Networking for job hunters

16 Aug 2015 1:50 PM | FIGT Blog Editor (Administrator)


It’s no secret that networking is an integral part of find a job and furthering your career.  So why network and how should you go about it? Firstly, why network? There are a couple of reasons.

Firstly, most jobs are not advertised.  You read that right- most jobs are not advertised.  These unadvertised jobs make up what we call the “hidden job market”.  Depending on what job market you are in up to 85% of jobs may not be advertised.  85%!  That means if you’re relying on advertised positions you are only accessing a small percentage of the job market.   Networking is one way you can access this hidden job market.

The second reason you need to network is that whether you are applying for an advertised job or have cold-called a potential employer it helps to know people in the organization (or who know people who know people in the organization).  Renowned author Richard Bolles of What Color is Your Parachute? calls these people “bridge people”.

So, who is your network? Here’s the good news for those of you who move around a lot- you have a BIG network!  Just think of all the places you’ve been to school, places you’ve worked, groups you’ve volunteered with, sporting teams you’ve been on, professional associations and alumni groups you are a member of, events you’ve attended, community groups you’ve been part of in all of the different places you’ve lived.  I’m betting you know a lot of people.  Chances are you’re already networking with a lot of them either because you see them regularly, stay in touch via email or are connected with them on social media sites such as Facebook and LinkedIn or you can reach out to them via this method.

Now, as important as it is to cast your net far and wide when considering who your “network” is it is also important to think quality over quantity when it comes to your career network.  Networking from a career perspective (as opposed to your personal networking) needs to a planned effort with some idea of what you are hoping to achieve and contribute. Focus on those who work in the field you want to work in, or, if you’re still in the exploration phase, those who share the same interests as you.  If you have already created a list of organizations you’d like to work for reach out to those who work there (or who might know someone who does).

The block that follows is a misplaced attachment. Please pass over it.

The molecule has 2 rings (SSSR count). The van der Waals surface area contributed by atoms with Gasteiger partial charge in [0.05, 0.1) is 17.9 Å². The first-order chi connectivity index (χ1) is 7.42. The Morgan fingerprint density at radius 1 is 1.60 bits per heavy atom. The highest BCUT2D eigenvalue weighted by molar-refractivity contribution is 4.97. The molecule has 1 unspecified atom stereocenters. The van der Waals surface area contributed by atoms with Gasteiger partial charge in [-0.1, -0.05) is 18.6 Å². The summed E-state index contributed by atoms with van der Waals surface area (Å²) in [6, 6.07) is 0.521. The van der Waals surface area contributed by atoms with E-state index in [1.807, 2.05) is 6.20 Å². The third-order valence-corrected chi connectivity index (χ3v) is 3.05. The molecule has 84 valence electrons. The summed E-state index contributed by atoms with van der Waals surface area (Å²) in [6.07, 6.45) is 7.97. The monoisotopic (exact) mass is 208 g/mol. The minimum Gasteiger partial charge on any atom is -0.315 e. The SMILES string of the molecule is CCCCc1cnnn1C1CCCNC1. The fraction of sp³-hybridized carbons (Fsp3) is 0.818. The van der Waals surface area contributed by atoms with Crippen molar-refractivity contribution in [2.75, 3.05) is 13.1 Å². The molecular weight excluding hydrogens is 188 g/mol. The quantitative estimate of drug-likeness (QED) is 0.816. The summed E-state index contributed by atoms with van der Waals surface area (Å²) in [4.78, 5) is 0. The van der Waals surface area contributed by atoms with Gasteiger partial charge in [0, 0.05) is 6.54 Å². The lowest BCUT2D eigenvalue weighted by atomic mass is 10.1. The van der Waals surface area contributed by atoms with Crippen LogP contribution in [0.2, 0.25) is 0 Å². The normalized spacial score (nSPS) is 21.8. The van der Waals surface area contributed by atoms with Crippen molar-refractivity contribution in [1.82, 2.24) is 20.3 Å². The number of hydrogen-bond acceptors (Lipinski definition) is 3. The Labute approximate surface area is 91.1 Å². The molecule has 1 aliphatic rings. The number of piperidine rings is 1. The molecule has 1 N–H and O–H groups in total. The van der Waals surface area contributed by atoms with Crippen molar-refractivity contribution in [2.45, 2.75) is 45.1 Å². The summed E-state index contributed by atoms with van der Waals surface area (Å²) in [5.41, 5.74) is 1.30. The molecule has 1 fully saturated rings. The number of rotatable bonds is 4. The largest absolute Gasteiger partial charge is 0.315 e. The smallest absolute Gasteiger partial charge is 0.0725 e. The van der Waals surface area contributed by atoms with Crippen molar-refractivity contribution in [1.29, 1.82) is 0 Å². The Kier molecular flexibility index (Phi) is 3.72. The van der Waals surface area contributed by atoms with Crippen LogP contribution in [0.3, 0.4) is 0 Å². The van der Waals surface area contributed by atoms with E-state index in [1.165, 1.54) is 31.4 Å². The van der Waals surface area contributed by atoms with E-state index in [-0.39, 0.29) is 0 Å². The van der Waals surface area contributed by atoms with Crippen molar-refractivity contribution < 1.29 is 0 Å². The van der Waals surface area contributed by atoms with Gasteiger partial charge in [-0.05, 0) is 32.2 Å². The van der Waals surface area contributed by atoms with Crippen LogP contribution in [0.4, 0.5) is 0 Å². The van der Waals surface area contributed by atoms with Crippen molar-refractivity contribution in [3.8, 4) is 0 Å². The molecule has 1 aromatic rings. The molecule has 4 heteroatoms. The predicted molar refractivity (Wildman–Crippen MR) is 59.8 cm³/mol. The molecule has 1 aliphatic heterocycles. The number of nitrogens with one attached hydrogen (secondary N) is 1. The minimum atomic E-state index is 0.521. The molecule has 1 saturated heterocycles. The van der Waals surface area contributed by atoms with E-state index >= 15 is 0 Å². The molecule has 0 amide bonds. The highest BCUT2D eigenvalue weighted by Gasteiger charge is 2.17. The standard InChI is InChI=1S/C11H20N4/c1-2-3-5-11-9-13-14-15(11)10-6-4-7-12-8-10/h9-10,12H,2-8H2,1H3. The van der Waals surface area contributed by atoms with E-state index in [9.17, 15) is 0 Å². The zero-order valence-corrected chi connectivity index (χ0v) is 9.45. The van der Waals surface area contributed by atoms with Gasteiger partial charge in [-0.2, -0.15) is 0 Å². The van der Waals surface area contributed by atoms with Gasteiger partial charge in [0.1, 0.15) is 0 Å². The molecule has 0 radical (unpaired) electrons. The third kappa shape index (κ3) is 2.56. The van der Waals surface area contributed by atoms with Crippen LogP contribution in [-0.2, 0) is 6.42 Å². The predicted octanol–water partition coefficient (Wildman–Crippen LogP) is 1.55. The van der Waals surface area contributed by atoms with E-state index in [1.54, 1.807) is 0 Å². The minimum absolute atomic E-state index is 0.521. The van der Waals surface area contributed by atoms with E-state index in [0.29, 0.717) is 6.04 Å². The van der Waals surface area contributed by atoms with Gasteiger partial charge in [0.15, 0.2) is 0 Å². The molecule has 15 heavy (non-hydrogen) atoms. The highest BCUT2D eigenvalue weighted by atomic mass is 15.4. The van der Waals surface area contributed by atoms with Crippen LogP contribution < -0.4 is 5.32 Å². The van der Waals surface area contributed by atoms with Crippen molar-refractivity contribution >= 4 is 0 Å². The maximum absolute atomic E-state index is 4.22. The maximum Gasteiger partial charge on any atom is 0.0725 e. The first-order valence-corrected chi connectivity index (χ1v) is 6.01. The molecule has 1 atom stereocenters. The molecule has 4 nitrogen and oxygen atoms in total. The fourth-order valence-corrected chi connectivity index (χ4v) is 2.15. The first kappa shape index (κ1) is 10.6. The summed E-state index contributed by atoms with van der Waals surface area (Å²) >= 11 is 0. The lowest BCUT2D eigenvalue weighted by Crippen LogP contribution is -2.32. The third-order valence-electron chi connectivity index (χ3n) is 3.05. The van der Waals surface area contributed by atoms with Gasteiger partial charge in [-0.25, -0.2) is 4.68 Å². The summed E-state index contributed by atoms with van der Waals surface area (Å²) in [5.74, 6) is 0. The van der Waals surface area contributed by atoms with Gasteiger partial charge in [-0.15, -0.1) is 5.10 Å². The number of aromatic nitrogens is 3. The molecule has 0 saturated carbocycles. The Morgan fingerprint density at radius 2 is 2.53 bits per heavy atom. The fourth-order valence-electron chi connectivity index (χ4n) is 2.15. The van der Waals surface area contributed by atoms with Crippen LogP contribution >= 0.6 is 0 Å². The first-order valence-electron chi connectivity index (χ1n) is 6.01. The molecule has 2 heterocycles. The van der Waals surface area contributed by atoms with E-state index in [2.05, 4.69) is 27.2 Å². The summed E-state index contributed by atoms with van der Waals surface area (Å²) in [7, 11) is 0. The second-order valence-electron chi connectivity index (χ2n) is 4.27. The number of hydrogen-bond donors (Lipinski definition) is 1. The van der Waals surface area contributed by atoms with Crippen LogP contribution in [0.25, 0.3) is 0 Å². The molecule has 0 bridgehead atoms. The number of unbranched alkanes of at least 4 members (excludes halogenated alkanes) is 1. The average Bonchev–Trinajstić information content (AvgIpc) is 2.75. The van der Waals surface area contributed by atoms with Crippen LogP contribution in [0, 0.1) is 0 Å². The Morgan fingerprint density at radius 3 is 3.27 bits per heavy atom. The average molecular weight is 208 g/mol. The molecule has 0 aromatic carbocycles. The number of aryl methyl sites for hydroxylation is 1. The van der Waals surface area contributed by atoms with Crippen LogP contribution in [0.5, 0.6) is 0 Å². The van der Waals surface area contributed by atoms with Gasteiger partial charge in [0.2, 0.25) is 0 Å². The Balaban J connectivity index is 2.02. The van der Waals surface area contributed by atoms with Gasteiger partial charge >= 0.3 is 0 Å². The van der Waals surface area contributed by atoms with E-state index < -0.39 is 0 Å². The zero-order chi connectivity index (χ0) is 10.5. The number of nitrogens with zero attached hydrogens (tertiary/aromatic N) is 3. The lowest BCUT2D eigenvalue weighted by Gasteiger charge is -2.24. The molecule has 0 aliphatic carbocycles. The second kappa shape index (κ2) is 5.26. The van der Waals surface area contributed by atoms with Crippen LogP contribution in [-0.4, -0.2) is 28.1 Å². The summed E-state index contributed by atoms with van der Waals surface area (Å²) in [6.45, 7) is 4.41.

Talented international speaker and advocate for the benefits of community Chris O’Shaughnessy recently made the fabulous analogy between social networking and junk food.  According to Chris social networking when used as a relational device is like junk food.  It appears to have substance but it’s really just empty calories. Chris was discussing social networking in terms of social interaction and friendship but it is equally applicable across the board of social interaction including career networking.  Online networking sites such as LinkedIn are an important part of career networking (more on this in a later post) but don’t fall into the trap of thinking that adding to your list of connections on LinkedIn or sending out emails to touch base with people you know is enough.

Just like personal networking building your career network is building a community, but with a focus on career and just like your personal relationships career networking requires maintaining relationships and giving as well as receiving. In upcoming posts I’ll discuss how to network including using LinkedIn.

Contributed by Amanda McCue, who has spent 20 years frequently moving, both around Australia and between Australia and the USA as an accompanying spouse to her Australian military husband. Amanda is passionate about empowering individuals (especially military spouses and other accompanying partners) to make satisfying career decisions that are compatible with other important aspects of their lives and she will shortly complete her post-graduate qualifications as a Career Development Practitioner. Sheblogs at www.careerswag.com

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